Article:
Men exonerated in Malcolm X murder to receive $36 million

NEW YORK — The City of New York has settled lawsuits filed on behalf of two men exonerated last year for the 1965 murder of Malcolm X and agreed to pay $26 million for the wrongful convictions that led to that both men spent decades behind bars.

New York State will pay another $10 million. David Shanies, a lawyer representing the men, confirmed the comparisons Sunday.

“Muhammad Aziz, Khalil Islam and their families have suffered from these unjust sentences for more than 50 years,” Shanies said in an email. “The city recognized the grave injustice that was committed here, and I commend the honesty and speed with which the Comptroller’s Office and the Corporation Counsel settled the lawsuits.”

Shanies said the settlements are sending a message that “police and prosecutorial misconduct is causing tremendous damage and we must remain vigilant to identify and right injustices.”

Last year a Manhattan judge dismissed the convictions of Aziz, now 84, and Islam, who died in 2009, after prosecutors said new evidence of witness intimidation and suppression of exculpatory evidence undermined the case against the men. Then-district attorney Cyrus Vance Jr. apologized for law enforcement’s “serious, unacceptable violations of the law and public trust.”

The New York Legal Department said Sunday through a spokesman that it stands by Vance’s view that the men were wrongly convicted and that the financial agreement “brings a degree of justice to individuals who have served decades in prison and bear the stigma accused of being wrong in murdering an iconic figure.”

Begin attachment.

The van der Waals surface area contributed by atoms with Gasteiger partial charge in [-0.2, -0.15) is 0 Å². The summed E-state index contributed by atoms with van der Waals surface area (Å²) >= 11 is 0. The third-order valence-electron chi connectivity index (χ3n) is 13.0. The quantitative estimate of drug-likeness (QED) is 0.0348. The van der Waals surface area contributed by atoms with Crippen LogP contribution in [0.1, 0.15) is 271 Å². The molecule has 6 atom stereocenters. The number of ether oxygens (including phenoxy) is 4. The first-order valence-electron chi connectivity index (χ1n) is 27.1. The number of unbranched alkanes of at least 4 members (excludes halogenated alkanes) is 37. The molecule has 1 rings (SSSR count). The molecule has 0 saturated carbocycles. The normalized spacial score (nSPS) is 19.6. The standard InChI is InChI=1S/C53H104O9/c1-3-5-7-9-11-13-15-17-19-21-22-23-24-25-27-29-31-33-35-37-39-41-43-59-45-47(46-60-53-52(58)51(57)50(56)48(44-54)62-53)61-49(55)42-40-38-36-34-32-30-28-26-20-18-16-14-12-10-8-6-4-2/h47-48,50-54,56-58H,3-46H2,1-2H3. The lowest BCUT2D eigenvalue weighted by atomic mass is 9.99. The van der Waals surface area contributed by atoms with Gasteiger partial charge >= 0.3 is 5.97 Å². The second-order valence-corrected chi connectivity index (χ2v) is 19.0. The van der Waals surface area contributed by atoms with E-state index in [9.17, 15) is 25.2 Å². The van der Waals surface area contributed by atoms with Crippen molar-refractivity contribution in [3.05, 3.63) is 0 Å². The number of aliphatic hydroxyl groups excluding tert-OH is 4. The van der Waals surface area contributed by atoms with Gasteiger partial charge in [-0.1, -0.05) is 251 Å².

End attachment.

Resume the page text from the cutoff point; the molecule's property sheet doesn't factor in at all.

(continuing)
Shanies said the settlement documents will be signed in the next few weeks and the New York probate court must approve the settlement for Islam’s estate. The entire $36 million will be split equally between Aziz and the Estate of Islam.

Aziz and Islam, who pleaded innocent from the start of the 1965 murder at the Audubon Ballroom in Upper Manhattan, were paroled in the 1980s.

Malcolm X rose to national prominence as the voice of the Nation of Islam, admonishing blacks to claim their civil rights “by any means necessary.” His autobiography, written with Alex Haley, remains a classic work of modern American literature.

Towards the end of Malcolm X’s life, he broke away from the Black Muslim organization and, after a trip to Mecca, began speaking out about the potential for racial unity. It earned him the wrath of some in the Nation of Islam who viewed him as a traitor.

He was shot while beginning a speech on February 21, 1965. He was 39 years old.

Aziz and Islam, then known as Norman 3X Butler and Thomas 15X Johnson, and a third man were convicted of murder in March 1966. They were sentenced to life imprisonment.

The third man, Mujahid Abdul Halim – also known as Talmadge Hayer and Thomas Hagan – admitted to shooting Malcolm X but said neither Aziz nor Islam were involved. The two offered alibis, and there was no physical evidence linking them to the crime. The case depended on eyewitnesses, although there were contradictions in their statements.

Lawyers for Aziz and Islam said in complaints that both Aziz and Islam were at their homes in the Bronx when Malcolm X was killed. They said Aziz spent 20 years in prison and lived more than 55 years with the hardship and humiliation that came with being wrongly branded as the convicted murderer of one of the most important civil rights leaders in history.

Islam spent 22 years in prison and still died hoping to clear his name.


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